Your architect will liaise with a party wall surveyor to ensure that the appropriate party wall notices are issued in accordance with the work described on the detailed drawings.
We will assist with development of the brief and discuss alternative approaches for your project. This stage includes advising on the need for other consultants, from structural engineers to home automation specialists. We will also assess any soil or structural investigations required.
A building regulations package including detailed drawings and notes are submitted to an approved inspector who will certify compliance with the building regulations.
The architect’s practical completion certificate transfers possession of the building to the client. At this stage the rectification period will begin. This is typically a 6 month period in which the contractor is instructed to return to rectify any relevant issues. Once the final certificate is issued at the end of this period the remaining retention sum is paid to the contractor.
Tender documents will be prepared to supply to contractors for pricing. These will include a schedule of works, detailed demolition and construction drawings.
Detailed drawings will be produced to finalise all elements of the design, indicating key junctions, structural design, services including electrical layouts, and floor, wall and roof constructions.
At this stage a quantity surveyor may be appointed to produce a detailed cost estimate of the scheme prior to submitting a planning application. This will ensure that the project is on budget. The cost report provides a detailed ‘shopping list’ of all items in the project, allowing informed decisions to be made if savings are required on specific items.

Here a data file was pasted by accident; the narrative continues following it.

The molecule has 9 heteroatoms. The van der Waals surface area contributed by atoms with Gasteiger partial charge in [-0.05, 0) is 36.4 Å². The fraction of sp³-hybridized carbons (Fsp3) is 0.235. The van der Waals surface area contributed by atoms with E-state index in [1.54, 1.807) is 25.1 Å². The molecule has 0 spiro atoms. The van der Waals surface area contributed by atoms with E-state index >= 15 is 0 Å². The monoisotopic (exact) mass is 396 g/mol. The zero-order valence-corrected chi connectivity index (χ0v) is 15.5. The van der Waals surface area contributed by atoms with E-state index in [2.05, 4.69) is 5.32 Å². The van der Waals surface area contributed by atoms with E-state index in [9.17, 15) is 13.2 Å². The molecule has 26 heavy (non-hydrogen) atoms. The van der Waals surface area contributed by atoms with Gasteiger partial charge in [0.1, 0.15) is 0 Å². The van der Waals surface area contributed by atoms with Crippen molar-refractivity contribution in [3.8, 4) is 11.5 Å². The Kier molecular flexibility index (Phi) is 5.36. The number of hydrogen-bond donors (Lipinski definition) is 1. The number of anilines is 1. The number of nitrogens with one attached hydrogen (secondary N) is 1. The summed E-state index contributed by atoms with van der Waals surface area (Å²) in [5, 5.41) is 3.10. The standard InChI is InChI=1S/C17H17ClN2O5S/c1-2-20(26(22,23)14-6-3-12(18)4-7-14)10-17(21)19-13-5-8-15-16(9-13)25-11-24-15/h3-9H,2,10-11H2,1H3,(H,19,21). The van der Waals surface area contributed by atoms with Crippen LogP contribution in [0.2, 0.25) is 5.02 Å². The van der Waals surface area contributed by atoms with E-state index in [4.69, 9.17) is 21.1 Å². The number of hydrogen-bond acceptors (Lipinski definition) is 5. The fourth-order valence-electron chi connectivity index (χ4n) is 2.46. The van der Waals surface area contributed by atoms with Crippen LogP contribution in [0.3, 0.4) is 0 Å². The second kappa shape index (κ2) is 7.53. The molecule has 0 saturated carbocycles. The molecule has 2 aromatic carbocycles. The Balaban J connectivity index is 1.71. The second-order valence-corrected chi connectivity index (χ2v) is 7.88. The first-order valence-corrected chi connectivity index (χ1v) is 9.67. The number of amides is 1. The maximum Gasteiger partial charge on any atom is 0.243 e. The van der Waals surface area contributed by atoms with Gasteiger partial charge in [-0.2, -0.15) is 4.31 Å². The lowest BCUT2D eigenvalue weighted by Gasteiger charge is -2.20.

At regular intervals we will visit site to inspect all work, to ensure that it is completed to the required standard. Once this is agreed, we will certify the work completed and the sums due to the contractor. A 5% sum is typically retained until the end of the project.
Typically a building contract contains provisions for damages to be awarded to the client for over-runs on the part of the contractor. The contractor may however claim for extensions of time for valid reasons. We will assess these and award if appropriate.
A full set of construction drawings will be issued to the contractor and work will begin on site.
We will advise on the selection of an appropriate building contract for the works, and explain the process of entering into a building contract and the duties of the client, the architect and the contractor at each stage.
The statutory consents required for your building project will be considered.
The architect’s practical completion certificate transfers possession of the building to the client. At this stage the rectification period will begin. This is typically a 6 month period in which the contractor is instructed to return to rectify any relevant issues. Once the final certificate is issued at the end of this period the remaining retention sum is paid to the contractor